Family secrets and problems on Thanksgiving dinner menu

 

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You are not likely to walk away unaffected If you join playwright Stephen Karam’s Blake family dinner table in ‘The Humans.’

As you sit through 95 minutes of its members’ litany of problems you may wish you were somewhere else. Or you may care so much about the family you may wish for a sequel to this beautifully acted play so you see if they can surmount their issues.

Richard Thomas, Therese Plaehn, Pamela Reed, Lauren Klein, Daisy Eagan, Luis Vega. in 'The Humans' at Cadillac Palace Theatre. Photo by_Julieta Cervantes.
Richard Thomas, Therese Plaehn, Pamela Reed, Lauren Klein, Daisy Eagan, Luis Vega. in ‘The Humans’ at Cadillac Palace Theatre. Photo by Julieta Cervantes.

At times funny, at times heartbreaking, the play has Scranton, PA dad Erik Blake  (Richard Thomas) and wife Dierdre (Pamela Reed), accompanied by their wheelchair-bound, dementia-disabled mom, Fiona “Momo” Blake (Lauren Klein), visiting their New York City daughters for Thanksgiving dinner.

The action takes place in Brigid Blake’s (Daisy Eagan) rundown Chinatown duplex she shares with  boyfriend, Richard Saad (Luis Vega). Their other daughter, Aimee Blake, a New York attorney, joins the family dinner.

First, don’t expect a family that is dysfunctional in their relationships with each other. Karam injects the play with a familial feeling of warmth and love that overshadows typical parental comments about marriage, apartment conditions and careers.

The problems revealed during the play are individual matters of illness, love and career disappointments, and finally, an uncertain chilling feeling that follows Erik’s admission of wrong doing and future poverty. The admission explains his somewhat distracted air during most of the play.

The acting is so exceptional that you really care about these people.

You unhappily listen in on Aimee’s difficult phone conversation with her former lover and that unhappiness grows as she tries to explain to her family that she is about to lose her job because of prolonged illness.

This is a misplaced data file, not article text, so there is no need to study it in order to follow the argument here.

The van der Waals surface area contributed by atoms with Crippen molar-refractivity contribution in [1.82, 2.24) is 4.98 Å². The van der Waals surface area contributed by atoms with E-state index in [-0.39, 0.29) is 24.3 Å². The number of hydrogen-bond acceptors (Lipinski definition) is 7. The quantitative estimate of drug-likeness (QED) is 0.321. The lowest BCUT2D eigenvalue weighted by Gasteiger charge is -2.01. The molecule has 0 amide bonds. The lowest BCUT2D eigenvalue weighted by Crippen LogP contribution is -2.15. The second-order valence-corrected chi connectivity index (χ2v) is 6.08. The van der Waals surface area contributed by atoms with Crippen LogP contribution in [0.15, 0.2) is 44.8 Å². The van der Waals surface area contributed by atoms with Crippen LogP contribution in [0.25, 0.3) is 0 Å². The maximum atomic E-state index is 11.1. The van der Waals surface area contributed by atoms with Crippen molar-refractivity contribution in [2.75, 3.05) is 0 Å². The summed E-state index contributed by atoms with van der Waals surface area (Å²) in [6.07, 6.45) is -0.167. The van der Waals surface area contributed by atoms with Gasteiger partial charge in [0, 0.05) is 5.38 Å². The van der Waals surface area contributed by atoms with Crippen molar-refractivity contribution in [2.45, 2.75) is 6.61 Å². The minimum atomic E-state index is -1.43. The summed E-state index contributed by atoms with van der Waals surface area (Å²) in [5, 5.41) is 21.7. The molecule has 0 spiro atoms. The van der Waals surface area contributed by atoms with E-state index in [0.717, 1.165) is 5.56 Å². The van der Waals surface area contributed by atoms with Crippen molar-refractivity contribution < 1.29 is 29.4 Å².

It’s disturbing and believable to hear how Momo’s dementia is difficult for the Blakes to handle financially and emotionally. It’s also understandable though dismaying that Brigid, a former music  composition major, can’t find appropriately related work so has taken on two bar-tending jobs to try to pay her student loans.

You learn that long-time office manager Dierdre works hard for very little pay and, eventually, you find out that her husband, Erik, is losing his job at a private school.

Richard has his problems too. Serious bouts with depression had led him to drop out of school so that at age 38 he is still working to complete his social worker degree.

Indeed, the entire picture that Karam paints is one of societal ills and poverty balanced by such traditional trappings of, in this case, Irish songs and religion.

Joe Mantello (‘Wicked’) directs the show with such empathy that you hate what’s happening to these characters.

A problem I have with “Humans’ is that though the issues are real today, I felt that assigning them to each character in a single play felt a bit contrived.

DETAILS: ‘The Humans’  is at the Cadillac Palace Theatre,  151 W Randolph St, Chicago, now through Feb. 11, 2018. Running time is 95 minutes with no intermission. For tickets and other information call (800) 775-2000 or visit Broadway In Chicago.

Jodie Jacobs

For more shows, visit TheatreinChicago

 

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